It's Time for a New Knesset Speaker

Knesset Speaker and senior Likud MK Yuli Edelstein.
Yitzhak Harari / Knesset spokesperson's office

Israelis woke up Sunday morning to discover that while they were sleeping the justice minister ordered the courts closed except for urgent hearings. Under the cover of the new coronavirus, Amir Ohana, an interim minister in an interim government, simply shut down the judicial system. Later in the day it was announced that the trial of Prime Minister Benjamin Netanyahu, which was scheduled to begin Tuesday, was postponed by two months.

A few hours later, Knesset Speaker Yuli Edelstein announced that he would not permit the Knesset to choose a replacement for him. Edelstein said “The time for petty politics is over” and declared that he wouldn’t facilitate “a consensus-breaking move whose aim is to make opportunistic grabs in the legislature.”

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It’s hard to think of a more obvious grab in the legislature. The decision on whether to place an issue on the Knesset agenda is indeed reserved exclusively for the speaker, but his decision to use this authority to deny the Knesset the legitimate opportunity to replace him is certainly underhanded opportunism. It’s not the first time Edelstein has used his authority for decidedly unstatesmanlike reasons, directly connected to Netanyahu’s legal troubles. Not long ago he tried to torpedo a vote on convening the Knesset House Committee to hear the prime minister’s request for parliamentary immunity, and he would have succeeded if not for the intervention of Knesset legal adviser Eyal Yinon.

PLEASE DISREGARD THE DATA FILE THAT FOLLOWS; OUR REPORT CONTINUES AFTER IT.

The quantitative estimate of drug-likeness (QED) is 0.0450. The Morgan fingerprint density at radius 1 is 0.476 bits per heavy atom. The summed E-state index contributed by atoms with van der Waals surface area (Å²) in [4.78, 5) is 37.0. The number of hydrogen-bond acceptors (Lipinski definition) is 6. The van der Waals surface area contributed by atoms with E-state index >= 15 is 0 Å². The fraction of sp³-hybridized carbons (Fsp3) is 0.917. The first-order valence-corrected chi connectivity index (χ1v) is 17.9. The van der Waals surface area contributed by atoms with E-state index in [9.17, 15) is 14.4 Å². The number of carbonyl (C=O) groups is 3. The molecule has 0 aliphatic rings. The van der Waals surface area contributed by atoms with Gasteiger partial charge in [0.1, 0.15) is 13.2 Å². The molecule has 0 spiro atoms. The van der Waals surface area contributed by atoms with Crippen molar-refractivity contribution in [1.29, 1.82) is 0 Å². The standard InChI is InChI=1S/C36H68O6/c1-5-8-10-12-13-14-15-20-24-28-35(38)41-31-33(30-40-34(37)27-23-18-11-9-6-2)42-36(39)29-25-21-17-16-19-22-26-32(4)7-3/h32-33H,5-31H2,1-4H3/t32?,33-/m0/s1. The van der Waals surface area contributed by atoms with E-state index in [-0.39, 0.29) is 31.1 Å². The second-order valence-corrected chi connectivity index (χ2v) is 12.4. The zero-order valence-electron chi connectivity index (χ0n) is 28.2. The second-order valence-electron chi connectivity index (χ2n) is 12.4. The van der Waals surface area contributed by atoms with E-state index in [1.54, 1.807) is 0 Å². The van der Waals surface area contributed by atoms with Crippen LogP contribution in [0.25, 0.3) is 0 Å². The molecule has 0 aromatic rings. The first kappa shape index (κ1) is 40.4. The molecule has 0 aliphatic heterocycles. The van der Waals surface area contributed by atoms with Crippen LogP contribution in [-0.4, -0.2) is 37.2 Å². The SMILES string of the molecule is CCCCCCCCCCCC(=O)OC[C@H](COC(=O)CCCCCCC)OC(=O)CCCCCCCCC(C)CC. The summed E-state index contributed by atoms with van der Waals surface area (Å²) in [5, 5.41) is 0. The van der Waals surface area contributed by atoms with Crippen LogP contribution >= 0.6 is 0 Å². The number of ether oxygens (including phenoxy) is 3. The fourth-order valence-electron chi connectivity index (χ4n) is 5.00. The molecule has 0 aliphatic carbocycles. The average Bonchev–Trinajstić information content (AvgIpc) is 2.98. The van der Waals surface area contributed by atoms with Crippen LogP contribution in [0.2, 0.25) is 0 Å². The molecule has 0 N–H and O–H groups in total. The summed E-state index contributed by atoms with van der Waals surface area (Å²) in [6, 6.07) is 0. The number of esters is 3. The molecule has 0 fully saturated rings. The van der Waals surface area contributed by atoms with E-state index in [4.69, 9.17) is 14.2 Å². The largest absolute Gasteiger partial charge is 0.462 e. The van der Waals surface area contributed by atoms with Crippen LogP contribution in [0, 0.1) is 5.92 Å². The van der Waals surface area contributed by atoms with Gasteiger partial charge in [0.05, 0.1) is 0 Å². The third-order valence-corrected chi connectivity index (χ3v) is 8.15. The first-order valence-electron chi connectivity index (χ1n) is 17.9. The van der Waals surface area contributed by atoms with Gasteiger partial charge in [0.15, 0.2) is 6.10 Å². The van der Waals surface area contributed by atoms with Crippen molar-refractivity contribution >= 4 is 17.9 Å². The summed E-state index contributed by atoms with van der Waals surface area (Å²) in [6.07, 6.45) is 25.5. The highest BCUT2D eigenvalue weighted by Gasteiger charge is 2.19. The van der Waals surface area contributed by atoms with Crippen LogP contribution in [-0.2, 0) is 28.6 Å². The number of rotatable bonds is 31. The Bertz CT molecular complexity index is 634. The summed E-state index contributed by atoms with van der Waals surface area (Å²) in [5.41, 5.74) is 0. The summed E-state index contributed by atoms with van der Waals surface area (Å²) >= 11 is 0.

Kahol Lavan has decided to focus on trying to replace Edelstein with one of its own MKs so it can advance bills prohibiting a criminal defendant from serving as prime minister and imposing term limits on the office of prime minister. But Edelstein, who is fulfilling a state position, decided to exploit his position and pimp out his authority, and to hell with propriety. All this to prevent regime change at any price and to block legislation that would stop the corruption that has become the hallmark of the ruling party and the man who heads it.

“The order of the day for the State of Israel is a broad unity government,” declared Edelstein, as if anyone had asked him. “The coronavirus crisis is not the only reason such a government is needed. The need was born long before the virus erupted.” The Knesset has dragged the public through three elections in a year and 61 MKs told President Reuven Rivlin they preferred that Kahol Lavan Chairman Benny Gantz be asked to form the next government, but Edelstein has decided that the order of the day is a broad government, so he is barricading himself into his seat and refusing to be replaced.

The strength of a state is measured by how it conducts itself during emergencies, when its principles are put to the test. The coronavirus crisis makes it even more important to respect the clear majority in the Knesset that recommended Gantz and is seeking a new speaker.

The above article is Haaretz’s lead editorial, as published in the Hebrew and English newspapers in Israel.